Friday, 10 January 2014 10:46

Code Blue Diary

Note: Andrea Barry has been Saratoga TODAY’s intern for this past semester. She is currently a senior at Saratoga Springs High School. To complete her internship she was asked to choose an assignment based on current events and write about her experiences. She elected to become a volunteer at Saratoga Springs’ new Code Blue shelter, which is located on the campus of St. Peters Church and became active on December 24. She visited on what could be one of the coldest nights of the new year. SARATOGA SPRINGS - Going into Code Blue on Friday, January 3, I wasn’t sure of what to expect. I knew it would be eye opening and awakening to say the least. But what I didn’t realize was the power that strangers had to touch me in such a way. My experience there was undoubtedly life changing. In Saratoga Springs, the Code Blue facility at St. Peters Church becomes active when the temperature outside drops below 10 degrees (with wind chill factored in) or a foot of snow falls. On this night the forecast was severe: potentially falling to 20 degrees below zero or even lower. In circumstances so extreme, this facility could mean the difference between life and death for several in our community. Upon arriving, my first task was to help organize the donations table. Clients then would come and pick out the items they needed most. From something as simple as of pair of socks, or every day as jeans, the appreciation was tremendous. Later, I helped serve food. I don’t think there was a single person who didn’t say thank you. When I wasn’t involved with a task, I was speaking with the clients. I was touched by our differences, but even more was amazed about our similarities. Each person there had a story, a past and a purpose. Sadly, something went awry for them along the way. I got to know some wonderful, giving volunteers as well. Listening to what most endure on a daily basis was incredible to me. It was then that I realized just how fortunate I was. Although only for a night, the facility takes people off of the streets and provides them with a hot meal and a bed to sleep in. These simple things are so commonly taken for granted yet are capable of meaning the world to some. Thanks to Code Blue, I was able to engage in a life altering experience and encounter some of the strongest individuals I have ever met. If you wish to volunteer or donate, visit codebluesaratoga.org.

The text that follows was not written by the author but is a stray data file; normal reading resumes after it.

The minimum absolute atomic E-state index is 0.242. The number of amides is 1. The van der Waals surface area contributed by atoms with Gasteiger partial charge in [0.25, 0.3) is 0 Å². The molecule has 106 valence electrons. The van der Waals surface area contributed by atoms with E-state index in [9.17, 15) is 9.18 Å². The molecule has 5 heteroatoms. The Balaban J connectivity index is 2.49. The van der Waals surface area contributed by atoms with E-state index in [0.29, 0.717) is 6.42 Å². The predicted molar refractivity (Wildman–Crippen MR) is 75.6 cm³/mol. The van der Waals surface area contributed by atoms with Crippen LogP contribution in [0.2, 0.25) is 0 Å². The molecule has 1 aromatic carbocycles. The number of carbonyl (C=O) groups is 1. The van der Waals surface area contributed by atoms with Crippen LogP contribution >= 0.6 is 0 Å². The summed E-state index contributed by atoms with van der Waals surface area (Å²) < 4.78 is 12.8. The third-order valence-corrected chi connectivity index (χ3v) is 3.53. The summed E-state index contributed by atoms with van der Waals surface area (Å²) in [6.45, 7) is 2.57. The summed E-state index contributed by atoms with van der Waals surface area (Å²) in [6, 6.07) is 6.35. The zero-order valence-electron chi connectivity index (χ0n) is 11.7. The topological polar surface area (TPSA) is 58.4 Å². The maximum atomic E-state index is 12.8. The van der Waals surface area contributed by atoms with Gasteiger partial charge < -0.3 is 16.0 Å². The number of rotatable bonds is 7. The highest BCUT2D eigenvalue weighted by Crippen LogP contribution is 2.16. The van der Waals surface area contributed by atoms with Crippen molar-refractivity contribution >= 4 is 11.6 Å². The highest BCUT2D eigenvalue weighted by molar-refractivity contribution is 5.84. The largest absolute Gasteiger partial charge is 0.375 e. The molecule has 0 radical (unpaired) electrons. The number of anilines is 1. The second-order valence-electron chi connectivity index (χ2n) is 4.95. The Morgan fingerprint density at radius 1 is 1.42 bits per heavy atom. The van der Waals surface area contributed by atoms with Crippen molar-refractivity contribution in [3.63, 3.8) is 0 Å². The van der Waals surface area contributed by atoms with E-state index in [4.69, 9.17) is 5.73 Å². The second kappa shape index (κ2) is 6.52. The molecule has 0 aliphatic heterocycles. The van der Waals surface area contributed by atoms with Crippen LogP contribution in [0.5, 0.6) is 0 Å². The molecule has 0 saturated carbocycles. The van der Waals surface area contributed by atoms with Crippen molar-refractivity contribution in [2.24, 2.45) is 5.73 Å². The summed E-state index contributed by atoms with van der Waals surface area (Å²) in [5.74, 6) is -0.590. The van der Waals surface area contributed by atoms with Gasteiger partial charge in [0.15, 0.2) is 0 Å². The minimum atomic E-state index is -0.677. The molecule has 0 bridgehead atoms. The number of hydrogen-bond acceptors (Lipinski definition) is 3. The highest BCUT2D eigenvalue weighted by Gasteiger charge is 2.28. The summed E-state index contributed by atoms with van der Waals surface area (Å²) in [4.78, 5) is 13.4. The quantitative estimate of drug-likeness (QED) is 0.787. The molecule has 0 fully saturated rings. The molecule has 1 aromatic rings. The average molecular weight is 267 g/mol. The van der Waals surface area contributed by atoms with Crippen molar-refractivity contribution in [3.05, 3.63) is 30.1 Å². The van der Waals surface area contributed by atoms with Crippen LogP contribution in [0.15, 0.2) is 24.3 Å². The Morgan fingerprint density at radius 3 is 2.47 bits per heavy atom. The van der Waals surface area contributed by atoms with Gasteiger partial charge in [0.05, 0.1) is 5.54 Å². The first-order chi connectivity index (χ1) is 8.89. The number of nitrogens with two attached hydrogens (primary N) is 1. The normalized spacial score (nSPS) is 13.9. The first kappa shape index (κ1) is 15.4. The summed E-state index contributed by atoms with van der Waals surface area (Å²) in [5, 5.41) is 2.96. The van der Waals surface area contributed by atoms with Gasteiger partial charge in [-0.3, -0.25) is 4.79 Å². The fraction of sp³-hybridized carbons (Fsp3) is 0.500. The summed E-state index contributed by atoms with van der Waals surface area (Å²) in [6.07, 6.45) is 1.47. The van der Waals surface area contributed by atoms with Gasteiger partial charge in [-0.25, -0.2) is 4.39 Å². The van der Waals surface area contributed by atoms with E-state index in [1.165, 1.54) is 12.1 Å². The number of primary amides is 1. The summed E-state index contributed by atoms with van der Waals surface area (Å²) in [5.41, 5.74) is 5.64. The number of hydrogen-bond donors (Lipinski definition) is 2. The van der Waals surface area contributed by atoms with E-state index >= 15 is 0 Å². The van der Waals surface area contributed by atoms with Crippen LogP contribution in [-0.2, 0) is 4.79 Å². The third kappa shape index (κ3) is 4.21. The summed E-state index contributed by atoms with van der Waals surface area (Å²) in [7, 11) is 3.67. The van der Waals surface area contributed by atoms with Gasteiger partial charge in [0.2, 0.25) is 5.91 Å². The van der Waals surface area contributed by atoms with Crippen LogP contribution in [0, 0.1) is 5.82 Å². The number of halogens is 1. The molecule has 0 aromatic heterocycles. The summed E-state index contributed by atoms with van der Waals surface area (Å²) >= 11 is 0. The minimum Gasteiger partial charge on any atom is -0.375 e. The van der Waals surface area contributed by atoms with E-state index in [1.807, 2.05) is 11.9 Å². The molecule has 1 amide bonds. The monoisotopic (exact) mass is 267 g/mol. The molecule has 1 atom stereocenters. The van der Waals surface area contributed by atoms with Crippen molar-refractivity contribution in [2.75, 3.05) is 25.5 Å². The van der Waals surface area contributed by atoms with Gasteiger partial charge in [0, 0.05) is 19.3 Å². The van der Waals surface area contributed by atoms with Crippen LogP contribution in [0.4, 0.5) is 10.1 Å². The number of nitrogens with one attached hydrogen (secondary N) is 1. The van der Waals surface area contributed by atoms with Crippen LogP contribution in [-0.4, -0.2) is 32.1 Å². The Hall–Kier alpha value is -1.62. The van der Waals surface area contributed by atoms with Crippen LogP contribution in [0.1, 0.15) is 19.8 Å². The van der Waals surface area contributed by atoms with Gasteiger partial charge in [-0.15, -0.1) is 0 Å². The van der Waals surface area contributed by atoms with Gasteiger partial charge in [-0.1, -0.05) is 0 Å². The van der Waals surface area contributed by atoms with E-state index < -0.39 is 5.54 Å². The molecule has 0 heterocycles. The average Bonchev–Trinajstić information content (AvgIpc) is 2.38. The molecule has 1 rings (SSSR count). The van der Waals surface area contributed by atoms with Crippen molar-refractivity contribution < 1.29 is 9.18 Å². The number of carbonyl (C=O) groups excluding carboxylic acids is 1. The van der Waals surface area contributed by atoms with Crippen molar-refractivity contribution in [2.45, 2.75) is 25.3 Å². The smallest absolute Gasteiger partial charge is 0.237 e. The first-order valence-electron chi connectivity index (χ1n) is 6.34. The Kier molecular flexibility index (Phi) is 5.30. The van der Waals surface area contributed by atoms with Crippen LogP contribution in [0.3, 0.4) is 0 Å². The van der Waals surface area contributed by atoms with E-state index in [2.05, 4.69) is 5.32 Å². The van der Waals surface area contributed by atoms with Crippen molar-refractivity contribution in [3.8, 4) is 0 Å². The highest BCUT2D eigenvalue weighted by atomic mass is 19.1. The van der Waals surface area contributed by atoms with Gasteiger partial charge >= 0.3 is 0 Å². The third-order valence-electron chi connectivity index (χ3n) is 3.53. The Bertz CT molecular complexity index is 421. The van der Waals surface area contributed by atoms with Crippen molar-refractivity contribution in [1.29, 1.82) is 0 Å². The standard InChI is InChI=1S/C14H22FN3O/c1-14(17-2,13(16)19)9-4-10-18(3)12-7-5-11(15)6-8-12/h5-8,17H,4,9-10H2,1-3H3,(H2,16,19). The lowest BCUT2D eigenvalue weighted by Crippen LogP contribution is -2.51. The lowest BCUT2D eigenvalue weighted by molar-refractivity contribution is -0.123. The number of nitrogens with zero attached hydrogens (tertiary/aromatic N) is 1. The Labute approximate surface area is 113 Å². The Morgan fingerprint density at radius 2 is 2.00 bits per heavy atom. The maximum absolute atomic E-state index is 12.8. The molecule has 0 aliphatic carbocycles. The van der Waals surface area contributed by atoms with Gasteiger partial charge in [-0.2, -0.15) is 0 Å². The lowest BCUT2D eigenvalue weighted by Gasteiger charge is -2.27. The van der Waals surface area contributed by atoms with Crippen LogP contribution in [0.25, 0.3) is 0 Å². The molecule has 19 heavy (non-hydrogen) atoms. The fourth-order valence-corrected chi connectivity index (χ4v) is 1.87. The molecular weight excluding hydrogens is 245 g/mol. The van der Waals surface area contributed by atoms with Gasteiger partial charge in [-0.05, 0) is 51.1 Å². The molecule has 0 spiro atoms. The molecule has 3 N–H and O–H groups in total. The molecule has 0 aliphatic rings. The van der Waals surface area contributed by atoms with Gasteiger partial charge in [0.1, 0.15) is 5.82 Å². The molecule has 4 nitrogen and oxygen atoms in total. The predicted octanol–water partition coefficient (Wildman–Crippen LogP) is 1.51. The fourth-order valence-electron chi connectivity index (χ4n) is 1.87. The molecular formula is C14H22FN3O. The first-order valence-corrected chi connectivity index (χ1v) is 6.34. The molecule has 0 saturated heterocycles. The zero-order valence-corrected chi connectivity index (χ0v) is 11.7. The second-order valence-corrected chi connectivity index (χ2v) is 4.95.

Published in News